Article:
RDP 2010-04: Employment Composition: A Study of Australian Employment Growth, 2002–2006 2. A Look at the Literature

The literature suggests that a cyclical increase in the employment rate will be particularly beneficial for those groups with low productivity or a low propensity to supply labour – that is, people with relatively low employment rates.

There are several reasons why both the demand for and supply of labour by low-skilled workers tend to fall disproportionately during a downturn (and vice versa during an expansion). First, in a downturn employers may choose to hoard workers with more firm-specific human capital – that is, those who are likely to be more highly skilled. Second, a flat unemployment benefit creates a higher relative replacement ratio for low-productivity (and hence low-wage) workers (Borland 2000), reducing their incentive to participate if expected wage growth slows. Third, higher-productivity workers have an incentive to remain employed, owing to their comparative advantage in market work, and during a downturn they are more likely to gain a lower-paid job following separation, thereby crowding out low-productivity workers during an economic slowdown (Okun 1973; Blank 2000).[1] Concurrently, workers with a comparative advantage in non-market work are relatively more inclined to leave, or stay out of, the labour force when wage growth slows in a downturn (Bils et al 2007). Finally, if wage growth slows, the minimum wage rate can become binding for low-productivity workers, encouraging employers to lay off such workers.

These hypotheses are supported by empirical studies, which generally find that employment becomes more broadly distributed in periods of high employment growth. The main body of empirical studies use time series data and focus on the relative cyclicality of unemployment rates by skill level, industry, average wage or education. Borland (2000) presents data for Australia that show that employment rates increase by more for low-skilled cohorts (proxied by age, education and occupation) when the aggregate employment rate rises. Using a long panel dataset from the United Kingdom, Bils et al (2007) also find low-productivity workers have much more cyclical unemployment rates. Gray, Heath and Hunter (2002) adopt a cross-sectional approach using Australian data. They attempt to identify a causal effect of the local unemployment rate on the transition probabilities into employment of two groups with different propensities to supply labour. They find only tentative signs that a higher unemployment rate has a different effect on the transition rates of men and women, but note that this result may be because the survey occurred during a period of volatile employment growth.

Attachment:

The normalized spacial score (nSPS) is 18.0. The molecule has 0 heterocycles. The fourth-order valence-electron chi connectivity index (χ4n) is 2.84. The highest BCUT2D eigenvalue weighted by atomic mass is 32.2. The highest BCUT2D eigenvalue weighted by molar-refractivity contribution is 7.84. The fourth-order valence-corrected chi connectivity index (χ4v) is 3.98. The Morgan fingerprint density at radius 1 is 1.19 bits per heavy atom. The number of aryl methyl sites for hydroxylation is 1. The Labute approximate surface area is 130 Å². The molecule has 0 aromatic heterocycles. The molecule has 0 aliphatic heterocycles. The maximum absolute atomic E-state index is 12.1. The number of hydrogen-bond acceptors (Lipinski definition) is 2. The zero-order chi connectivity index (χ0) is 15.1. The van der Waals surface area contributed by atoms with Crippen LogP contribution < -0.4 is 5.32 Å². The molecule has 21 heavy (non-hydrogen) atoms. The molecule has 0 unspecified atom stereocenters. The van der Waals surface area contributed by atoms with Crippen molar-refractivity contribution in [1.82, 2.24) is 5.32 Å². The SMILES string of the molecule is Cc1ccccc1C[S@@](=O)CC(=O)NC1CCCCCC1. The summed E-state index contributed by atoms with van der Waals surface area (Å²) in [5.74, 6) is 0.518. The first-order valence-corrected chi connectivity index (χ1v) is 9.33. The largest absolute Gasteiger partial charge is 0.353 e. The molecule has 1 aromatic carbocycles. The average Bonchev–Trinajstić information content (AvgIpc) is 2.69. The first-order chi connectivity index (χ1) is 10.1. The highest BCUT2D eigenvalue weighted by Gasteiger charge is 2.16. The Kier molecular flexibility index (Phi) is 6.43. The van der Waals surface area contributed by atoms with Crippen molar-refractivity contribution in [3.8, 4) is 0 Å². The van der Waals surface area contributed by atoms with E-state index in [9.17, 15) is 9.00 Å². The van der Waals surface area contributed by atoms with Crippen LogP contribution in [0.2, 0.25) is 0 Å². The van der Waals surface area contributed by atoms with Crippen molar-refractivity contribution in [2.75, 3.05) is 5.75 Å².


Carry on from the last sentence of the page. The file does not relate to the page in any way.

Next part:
However, these studies do not establish whether there is a change in the relative rates of unemployment, marginal attachment or participation across individuals with different personal characteristics. This is an important focus of this study.

Our study does not probe a causal relationship between changes in the aggregate employment rate and the distribution of employment. This would be difficult because over the episode of rising employment relevant to our study, structural or long-term influences are also likely to have affected the relative employment rates of different groups. First, there may have been a relative shift in labour demand owing to changing industry composition or other factors.[2] Second, the deregulation of labour markets over recent decades may have increased flexibility in minimum employment conditions and wages, increasing the relative demand for lower-skilled labour. Finally, the demand for, and supply of, labour by different cohorts may have been influenced by demographic factors and changes in income tax and welfare eligibility. Nevertheless, the period provides a useful case study.


During the period of rising employment over the past decade, Australian Bureau of Statistics (ABS) data suggest that job-to-job churn and the rate of voluntary separation both increased. This is consistent with the idea that higher-skilled or more productive workers take low-productivity jobs when employment rates are low, and then ‘trade up’ as new high-productivity jobs are created and employment is expanding, thereby creating vacancies for those with lower skills to fill. [1]

Nickell and Bell (1995) examine data for a range of countries including Australia and conclude, in contrast to other studies, that the relative unemployment rate of the unskilled generally fell while aggregate unemployment rates rose during the early 1990s recession. They suggest a change in relative labour demand favouring the less-skilled caused this shift. [2]